WILLMAR — After nearly 30 years of running its own multi-sort recycling program, Kandiyohi County is moving to a single-sort system, which will be run and operated by West Central Sanitation.
"I am very, very pleased with this proposal and the ability to have curbside pickup for everybody in the county," said Kandiyohi County Commissioner Roger Imdieke.
The County Board unanimously approved the proposal at Tuesday's meeting. While moving to a single-sort system had been a topic of discussion for some time, the shutdown of the county program due to COVID-19 brought the issue to the forefront.
"I am going to grieve the loss of what we have, I think we all are. We had a fantastic program that fit the times," said Commissioner Corky Berg. "Unfortunately times have changed. The COVID virus really sped this up."
In the agreement with West Central Sanitation, each residence in Kandiyohi County will receive a 95-gallon tub for recyclables. Residents will no longer have to separate their recyclables but can toss everything into the same container.
"Give us one cart to every household in the county, treating all the taxpayers equally," said Gary Geer, Kandiyohi County Environmental Services Officer.
There will be biweekly curbside recycling pickup in all cities and monthly pickup in rural areas, or for those who do not live in incorporated city limits. West Central Sanitation will also deliver Kandiyohi County's recycling to a material recovery facility.
The county's recycling center in southwest Willmar will no longer be used for recycling, though Geer hopes the county will find other uses for it. The county's household hazardous waste facility located next door is not affected by the recycling change.
It will probably take at least three months for the new recycling program to be up and running. Until then, county residents are being asked to continue storing their recyclables if possible.
"It is quite an undertaking for the contractor to order in 15,000 carts, to develop the routes," Geer said. "There is certainly a lot of work for the contractor to get completed."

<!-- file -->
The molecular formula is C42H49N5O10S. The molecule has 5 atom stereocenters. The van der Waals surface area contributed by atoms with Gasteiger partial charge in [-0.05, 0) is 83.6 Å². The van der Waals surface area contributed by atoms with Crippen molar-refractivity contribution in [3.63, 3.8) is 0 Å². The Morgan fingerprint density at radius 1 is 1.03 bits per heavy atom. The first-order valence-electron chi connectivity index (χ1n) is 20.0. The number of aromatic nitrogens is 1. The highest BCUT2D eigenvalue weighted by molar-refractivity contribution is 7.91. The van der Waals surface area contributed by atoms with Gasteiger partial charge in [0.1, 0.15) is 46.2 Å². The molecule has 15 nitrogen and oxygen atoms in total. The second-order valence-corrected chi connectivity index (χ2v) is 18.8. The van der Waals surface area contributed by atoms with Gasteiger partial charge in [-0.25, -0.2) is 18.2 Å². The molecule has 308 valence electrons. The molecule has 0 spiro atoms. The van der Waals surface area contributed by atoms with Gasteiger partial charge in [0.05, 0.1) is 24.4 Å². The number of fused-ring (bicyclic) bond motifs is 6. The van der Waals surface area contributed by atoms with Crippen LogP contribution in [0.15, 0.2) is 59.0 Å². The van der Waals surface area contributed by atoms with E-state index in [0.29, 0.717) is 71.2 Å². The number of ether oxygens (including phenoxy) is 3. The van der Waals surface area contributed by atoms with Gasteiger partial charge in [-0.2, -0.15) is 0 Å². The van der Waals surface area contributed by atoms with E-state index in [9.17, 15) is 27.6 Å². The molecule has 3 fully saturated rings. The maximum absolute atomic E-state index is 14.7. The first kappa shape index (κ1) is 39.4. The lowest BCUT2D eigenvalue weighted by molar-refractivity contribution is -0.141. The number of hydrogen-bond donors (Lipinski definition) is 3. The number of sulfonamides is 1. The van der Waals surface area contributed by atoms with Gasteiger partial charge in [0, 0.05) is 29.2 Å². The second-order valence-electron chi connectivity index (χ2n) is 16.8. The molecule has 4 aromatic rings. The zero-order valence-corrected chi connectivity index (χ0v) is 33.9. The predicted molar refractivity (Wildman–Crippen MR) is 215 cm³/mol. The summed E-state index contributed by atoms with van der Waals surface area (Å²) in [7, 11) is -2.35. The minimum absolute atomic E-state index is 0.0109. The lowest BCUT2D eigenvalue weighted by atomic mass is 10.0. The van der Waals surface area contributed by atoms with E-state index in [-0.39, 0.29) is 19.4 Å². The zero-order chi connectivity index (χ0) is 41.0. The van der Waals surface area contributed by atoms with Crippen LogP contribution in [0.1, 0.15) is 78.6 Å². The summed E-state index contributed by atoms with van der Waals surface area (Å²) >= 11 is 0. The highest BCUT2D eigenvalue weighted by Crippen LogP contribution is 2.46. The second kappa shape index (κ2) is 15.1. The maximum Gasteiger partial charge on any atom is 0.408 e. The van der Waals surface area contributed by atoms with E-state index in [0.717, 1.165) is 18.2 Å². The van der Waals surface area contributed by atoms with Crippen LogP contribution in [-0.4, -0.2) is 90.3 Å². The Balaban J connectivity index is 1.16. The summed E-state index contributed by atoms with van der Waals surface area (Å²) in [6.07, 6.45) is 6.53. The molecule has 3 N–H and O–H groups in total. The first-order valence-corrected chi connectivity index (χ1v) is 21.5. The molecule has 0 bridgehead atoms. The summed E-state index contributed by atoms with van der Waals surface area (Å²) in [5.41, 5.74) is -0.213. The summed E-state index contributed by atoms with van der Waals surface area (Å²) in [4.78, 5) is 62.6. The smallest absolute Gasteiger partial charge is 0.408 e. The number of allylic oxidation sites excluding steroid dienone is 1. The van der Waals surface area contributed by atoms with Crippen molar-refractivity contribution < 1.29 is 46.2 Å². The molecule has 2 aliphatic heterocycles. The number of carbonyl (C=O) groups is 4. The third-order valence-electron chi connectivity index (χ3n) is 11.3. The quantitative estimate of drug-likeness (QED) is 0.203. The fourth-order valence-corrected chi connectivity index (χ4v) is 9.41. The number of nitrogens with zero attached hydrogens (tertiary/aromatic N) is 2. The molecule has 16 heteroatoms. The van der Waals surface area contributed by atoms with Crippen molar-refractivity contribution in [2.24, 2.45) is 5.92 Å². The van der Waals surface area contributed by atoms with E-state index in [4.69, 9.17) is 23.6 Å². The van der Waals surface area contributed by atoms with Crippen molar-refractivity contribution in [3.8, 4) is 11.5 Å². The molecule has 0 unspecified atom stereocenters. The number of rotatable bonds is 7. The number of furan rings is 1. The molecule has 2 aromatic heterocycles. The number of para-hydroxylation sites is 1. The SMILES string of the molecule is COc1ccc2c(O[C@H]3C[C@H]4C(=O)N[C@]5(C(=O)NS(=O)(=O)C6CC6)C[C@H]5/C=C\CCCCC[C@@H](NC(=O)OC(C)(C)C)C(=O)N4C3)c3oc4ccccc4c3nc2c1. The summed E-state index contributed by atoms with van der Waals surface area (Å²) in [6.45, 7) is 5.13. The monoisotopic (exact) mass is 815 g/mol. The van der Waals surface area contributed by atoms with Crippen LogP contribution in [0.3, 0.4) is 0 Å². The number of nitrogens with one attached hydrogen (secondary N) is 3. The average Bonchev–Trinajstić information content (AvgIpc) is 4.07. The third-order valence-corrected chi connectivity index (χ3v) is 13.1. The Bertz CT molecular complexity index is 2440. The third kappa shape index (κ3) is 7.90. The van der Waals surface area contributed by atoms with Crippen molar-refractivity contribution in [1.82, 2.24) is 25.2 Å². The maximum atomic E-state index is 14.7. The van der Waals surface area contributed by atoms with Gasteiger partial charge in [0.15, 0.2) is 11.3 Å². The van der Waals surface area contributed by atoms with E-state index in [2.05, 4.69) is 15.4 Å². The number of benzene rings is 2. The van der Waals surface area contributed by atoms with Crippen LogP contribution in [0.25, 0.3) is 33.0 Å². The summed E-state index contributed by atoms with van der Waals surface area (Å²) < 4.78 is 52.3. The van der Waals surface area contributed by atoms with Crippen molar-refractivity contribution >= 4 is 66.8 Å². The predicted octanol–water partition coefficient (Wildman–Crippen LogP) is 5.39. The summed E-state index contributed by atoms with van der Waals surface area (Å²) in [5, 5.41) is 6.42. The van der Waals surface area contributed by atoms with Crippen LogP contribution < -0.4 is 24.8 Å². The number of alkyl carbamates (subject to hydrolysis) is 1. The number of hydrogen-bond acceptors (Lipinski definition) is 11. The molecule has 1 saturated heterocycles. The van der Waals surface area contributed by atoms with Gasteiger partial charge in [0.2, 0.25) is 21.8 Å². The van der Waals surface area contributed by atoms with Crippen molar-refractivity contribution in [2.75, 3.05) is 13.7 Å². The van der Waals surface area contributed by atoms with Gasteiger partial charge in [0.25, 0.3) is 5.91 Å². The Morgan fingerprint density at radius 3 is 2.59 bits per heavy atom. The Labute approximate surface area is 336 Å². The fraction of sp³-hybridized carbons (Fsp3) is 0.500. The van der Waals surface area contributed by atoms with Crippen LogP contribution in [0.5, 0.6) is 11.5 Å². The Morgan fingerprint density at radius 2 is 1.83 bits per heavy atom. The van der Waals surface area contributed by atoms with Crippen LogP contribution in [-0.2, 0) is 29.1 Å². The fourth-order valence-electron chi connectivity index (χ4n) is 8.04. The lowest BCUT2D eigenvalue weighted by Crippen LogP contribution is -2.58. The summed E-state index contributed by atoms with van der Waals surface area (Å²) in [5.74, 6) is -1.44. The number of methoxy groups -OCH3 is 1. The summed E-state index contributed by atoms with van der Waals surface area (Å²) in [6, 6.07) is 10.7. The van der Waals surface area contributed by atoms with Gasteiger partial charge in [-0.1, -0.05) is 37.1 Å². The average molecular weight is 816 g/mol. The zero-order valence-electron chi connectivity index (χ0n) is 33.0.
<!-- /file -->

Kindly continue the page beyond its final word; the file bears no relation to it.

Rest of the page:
The cost of the program is $771,938 per year, which is just over the 2020 budget of approximately $760,000 for the county's current program. The costs are based on a five-year contract.
"It is a very favorable bid proposal for us," Geer said.
Residents will not be charged for the service. One funding source for the county's solid waste management programs, including recycling, comes from property taxes.
The commissioners were grateful for all the work staff did to bring together the new proposal, especially on such a short turnaround due to the pandemic.
"It was a lot of work, a lot of problem-solving to get to this point," Berg said.
All of the commissioners approve of entering into a single-sort system, though there is concern for those who will be negatively impacted by the change, especially the clients of West Central Industries who worked in the county's recycling center sorting the product.
Commissioner Steve Ahmann hopes the county will find other ways to assist those clients who have lost their jobs.
"They are a very important part of our community and have been for many years. I just hope we can work with them," Ahmann said.
West Central Industries is a community rehabilitation program serving people with disabilities through support, training and employment.
Renee Nolting, executive director of West Central Industries, said approximately 27 clients worked at the recycling center on a rotating basis. They are disappointed those jobs will be terminated. Some of those clients have worked at the recycling center for most of the past 30 years.
"They really appreciated that," Nolting said.
It will be WCI's job to find those clients new employment, though it might take longer than normal due to the pandemic shutdown.
"We will work to find the next best fit for them," Nolting said.
The three goals for the new single-sort system are to increase participation in recycling, increase the volume of recyclable materials collected and extend the life of the Kandiyohi County Landfill.
Resident participation in the county recycling program has been steady but not growing for several years, making up only 16 percent of the county's total waste load. The state wants rural counties to recycle at least 35 percent of its total waste by 2030.
With the new system, which should be easier and more efficient for residents to use, the hope is more and more of the population will take part.
"Maybe with this system, recycling at 90 percent could be a realistic goal," said Berg. "I am really excited."